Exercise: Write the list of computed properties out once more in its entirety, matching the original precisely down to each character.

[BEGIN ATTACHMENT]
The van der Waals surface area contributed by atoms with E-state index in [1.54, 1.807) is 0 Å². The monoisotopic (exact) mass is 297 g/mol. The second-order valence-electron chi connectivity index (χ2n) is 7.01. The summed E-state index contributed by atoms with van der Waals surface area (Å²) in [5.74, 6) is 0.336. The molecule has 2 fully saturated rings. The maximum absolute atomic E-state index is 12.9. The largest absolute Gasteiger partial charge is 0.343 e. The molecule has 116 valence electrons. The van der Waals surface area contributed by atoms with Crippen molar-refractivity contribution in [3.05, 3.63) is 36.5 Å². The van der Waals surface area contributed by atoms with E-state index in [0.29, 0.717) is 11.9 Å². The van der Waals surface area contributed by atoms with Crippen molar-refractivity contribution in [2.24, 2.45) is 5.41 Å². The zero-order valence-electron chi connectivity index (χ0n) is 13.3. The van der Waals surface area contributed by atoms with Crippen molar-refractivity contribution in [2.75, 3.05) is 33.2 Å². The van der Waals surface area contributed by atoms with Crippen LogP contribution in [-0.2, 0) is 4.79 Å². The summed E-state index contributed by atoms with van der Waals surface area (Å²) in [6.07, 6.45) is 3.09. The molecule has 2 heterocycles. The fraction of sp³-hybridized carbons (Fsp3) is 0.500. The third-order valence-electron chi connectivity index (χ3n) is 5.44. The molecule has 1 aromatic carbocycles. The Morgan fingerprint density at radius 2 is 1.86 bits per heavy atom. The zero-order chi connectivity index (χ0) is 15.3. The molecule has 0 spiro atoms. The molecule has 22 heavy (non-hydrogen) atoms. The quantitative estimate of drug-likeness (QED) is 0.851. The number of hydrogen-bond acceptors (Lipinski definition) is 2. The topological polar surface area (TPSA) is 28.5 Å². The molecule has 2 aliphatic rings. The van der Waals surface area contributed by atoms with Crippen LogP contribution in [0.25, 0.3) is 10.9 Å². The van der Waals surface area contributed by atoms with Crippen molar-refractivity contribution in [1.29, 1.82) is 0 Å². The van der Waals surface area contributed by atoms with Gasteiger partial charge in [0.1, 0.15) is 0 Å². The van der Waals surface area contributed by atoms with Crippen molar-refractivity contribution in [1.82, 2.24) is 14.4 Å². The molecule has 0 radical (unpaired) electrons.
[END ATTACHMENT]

The van der Waals surface area contributed by atoms with E-state index in [1.54, 1.807) is 0 Å². The monoisotopic (exact) mass is 297 g/mol. The second-order valence-electron chi connectivity index (χ2n) is 7.01. The summed E-state index contributed by atoms with van der Waals surface area (Å²) in [5.74, 6) is 0.336. The molecule has 2 fully saturated rings. The maximum absolute atomic E-state index is 12.9. The largest absolute Gasteiger partial charge is 0.343 e. The molecule has 116 valence electrons. The van der Waals surface area contributed by atoms with Crippen molar-refractivity contribution in [3.05, 3.63) is 36.5 Å². The van der Waals surface area contributed by atoms with E-state index in [0.29, 0.717) is 11.9 Å². The van der Waals surface area contributed by atoms with Crippen molar-refractivity contribution in [2.24, 2.45) is 5.41 Å². The zero-order valence-electron chi connectivity index (χ0n) is 13.3. The van der Waals surface area contributed by atoms with Crippen molar-refractivity contribution in [2.75, 3.05) is 33.2 Å². The van der Waals surface area contributed by atoms with Crippen LogP contribution in [-0.2, 0) is 4.79 Å². The summed E-state index contributed by atoms with van der Waals surface area (Å²) in [6.07, 6.45) is 3.09. The molecule has 2 heterocycles. The fraction of sp³-hybridized carbons (Fsp3) is 0.500. The third-order valence-electron chi connectivity index (χ3n) is 5.44. The molecule has 1 aromatic carbocycles. The Morgan fingerprint density at radius 2 is 1.86 bits per heavy atom. The zero-order chi connectivity index (χ0) is 15.3. The molecule has 0 spiro atoms. The molecule has 22 heavy (non-hydrogen) atoms. The quantitative estimate of drug-likeness (QED) is 0.851. The number of hydrogen-bond acceptors (Lipinski definition) is 2. The topological polar surface area (TPSA) is 28.5 Å². The molecule has 2 aliphatic rings. The van der Waals surface area contributed by atoms with Crippen LogP contribution in [0.25, 0.3) is 10.9 Å². The van der Waals surface area contributed by atoms with Crippen molar-refractivity contribution in [1.29, 1.82) is 0 Å². The van der Waals surface area contributed by atoms with Gasteiger partial charge in [0.1, 0.15) is 0 Å². The van der Waals surface area contributed by atoms with Crippen molar-refractivity contribution in [1.82, 2.24) is 14.4 Å². The molecule has 0 radical (unpaired) electrons.